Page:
A new generation of implantable brain–computer interfaces (BCI) devices have been tested for the first time in a human clinical trial, with significant success. These intelligent implants detect specific neuronal activity patterns, such as an epileptic seizure, and provide information to help patients to respond to the upcoming neuronal events. By forecasting a seizure, the technology keeps patients in the decisional loop; the device gives control to patients on how to respond and decide on a therapeutic course ahead of time. Being kept in the decisional loop can positively increase patients’ quality of life; however, doing so does not come free of ethical concerns. There is currently a lack of evidence concerning the various impacts of closed-loop system BCIs on patients’ decisionmaking processes, especially how being in the decisional loop impacts patients’ sense of autonomy. This article addresses these gaps by providing data that we obtained from a first-in-human clinical trial involving patients implanted with advisory brain devices. This article explores ethical issues related to the risks involved in being kept in the decisional loop.
We studied the breeding biology of Tahiti Monarch Pomarea nigra, a ‘Critically Endangered’ forest bird endemic to Tahiti (French Polynesia). Nest activity was monitored from 1998 to 2002, and again from 2008 to 2015. During these 12 years, only 2–13 breeding pairs per year produced hatchlings. Egg-laying occurred all year, but usually increased between August and January, peaking around November. Of the 200 nests monitored, 33 (16%) were abandoned shortly after construction, 71 had an egg laid immediately after the nest were completed (34 %) and 96 nests (46 %) had a pre-incubation phase of 18.9 ± 1.9 days (3–62 days; n = 47 nests), during which the birds visited the nest on an irregular basis. Half (49 of 96) of these nests were abandoned before an egg was laid, with incubation subsequently commencing at the remaining nests (n = 47). Although both sexes incubated for an average of 13.6 ± 0.3 days (range 13–15), the female usually spent more time incubating than the male. Only one young per nest was ever observed. The average nestling phase was 15.5 ± 0.7 days (range 13 to 20 days). Parents continue to feed the young after fledging for 74 ± 4.7 days (range 42–174). As with many tropical island endemics, the Tahiti Monarch has low reproductive productivity as indicated by the fact that: 1) only 56% of pairs attempt to lay an egg in any one year, 2) most pairs attempt only one brood per year and 3) the considerable length of the nesting and fledging phases. Because of its low productivity, maximising the reproductive success of the Tahiti Monarch is essential to secure its recovery.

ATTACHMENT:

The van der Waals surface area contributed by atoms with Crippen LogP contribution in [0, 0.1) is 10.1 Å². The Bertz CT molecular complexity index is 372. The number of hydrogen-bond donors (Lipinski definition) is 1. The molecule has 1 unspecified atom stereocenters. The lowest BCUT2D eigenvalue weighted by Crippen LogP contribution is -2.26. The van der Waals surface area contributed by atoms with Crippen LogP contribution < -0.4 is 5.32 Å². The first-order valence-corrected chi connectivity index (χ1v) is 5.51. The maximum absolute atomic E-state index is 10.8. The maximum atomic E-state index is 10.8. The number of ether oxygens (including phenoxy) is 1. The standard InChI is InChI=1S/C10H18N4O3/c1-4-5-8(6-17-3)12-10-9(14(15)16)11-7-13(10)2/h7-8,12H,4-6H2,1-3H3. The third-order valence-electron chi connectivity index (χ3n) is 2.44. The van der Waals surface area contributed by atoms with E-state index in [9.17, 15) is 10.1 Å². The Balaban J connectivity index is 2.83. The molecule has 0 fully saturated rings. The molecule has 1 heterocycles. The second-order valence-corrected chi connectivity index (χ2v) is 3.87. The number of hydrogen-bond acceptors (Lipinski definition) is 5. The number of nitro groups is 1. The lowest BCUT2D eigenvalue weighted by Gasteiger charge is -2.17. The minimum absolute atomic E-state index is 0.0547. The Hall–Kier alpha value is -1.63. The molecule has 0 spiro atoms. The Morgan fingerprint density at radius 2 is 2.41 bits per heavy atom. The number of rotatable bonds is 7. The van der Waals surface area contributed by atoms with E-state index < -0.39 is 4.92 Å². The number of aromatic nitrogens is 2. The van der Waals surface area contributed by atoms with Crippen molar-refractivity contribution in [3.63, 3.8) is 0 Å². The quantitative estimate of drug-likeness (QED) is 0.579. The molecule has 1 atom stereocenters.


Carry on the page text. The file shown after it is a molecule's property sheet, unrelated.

The extent to which indices of maternal physiological arousal (skin conductance augmentation) and regulation (vagal withdrawal) while parenting predict infant attachment disorganization and behavior problems directly or indirectly via maternal sensitivity was examined in a sample of 259 mothers and their infants. Two covariates, maternal self-reported emotional risk and Adult Attachment Interview attachment coherence were assessed prenatally. Mothers' physiological arousal and regulation were measured during parenting tasks when infants were 6 months old. Maternal sensitivity was observed during distress-eliciting tasks when infants were 6 and 14 months old, and an average sensitivity score was calculated. Attachment disorganization was observed during the Strange Situation when infants were 14 months old, and mothers reported on infants' behavior problems when infants were 27 months old. Over and above covariates, mothers' arousal and regulation while parenting interacted to predict infant attachment disorganization and behavior problems such that maternal arousal was associated with higher attachment disorganization and behavior problems when maternal regulation was low but not when maternal regulation was high. This effect was direct and not explained by maternal sensitivity. The results suggest that maternal physiological dysregulation while parenting places infants at risk for psychopathology.
In the introduction to this book we set ourselves the task of exploring critically the relationship dynamics that are at the heart of political communication. As we have seen, since the foundation of the state these dynamics have been in perpetual flux and have waxed and waned as political parties have come and gone and as new communication technologies have added to the multiplicity of means by which political communication, in its many different forms and with its many different agenda, can occur. Political communication can, in many ways, be described as an ever-ongoing contest for support that is played out in the media. While what we refer to as ‘the media’ has changed hugely over the past decade or so, it is clear that, whatever their effect in levelling the playing field, the new technologies have certainly added additional platforms to the age-old competition for support of a party, candidate or idea.
One theme that emerges clearly from the chapters is that whether one defines political communication as persuasion, public discourse, an effort to set the agenda or an attempt to frame an issue in a particular way, and whether one is considering print, broadcast or social media in terms of campaigning techniques, an integral part of the political communication process has always been, and remains, convincing the electorate to choose between aspirants to high office. During the early decades of independence the revolutionary generation of ‘politicians by accident’ monopolised electoral competition, producing – depending on one's vantage point – a remarkable stability or stagnation.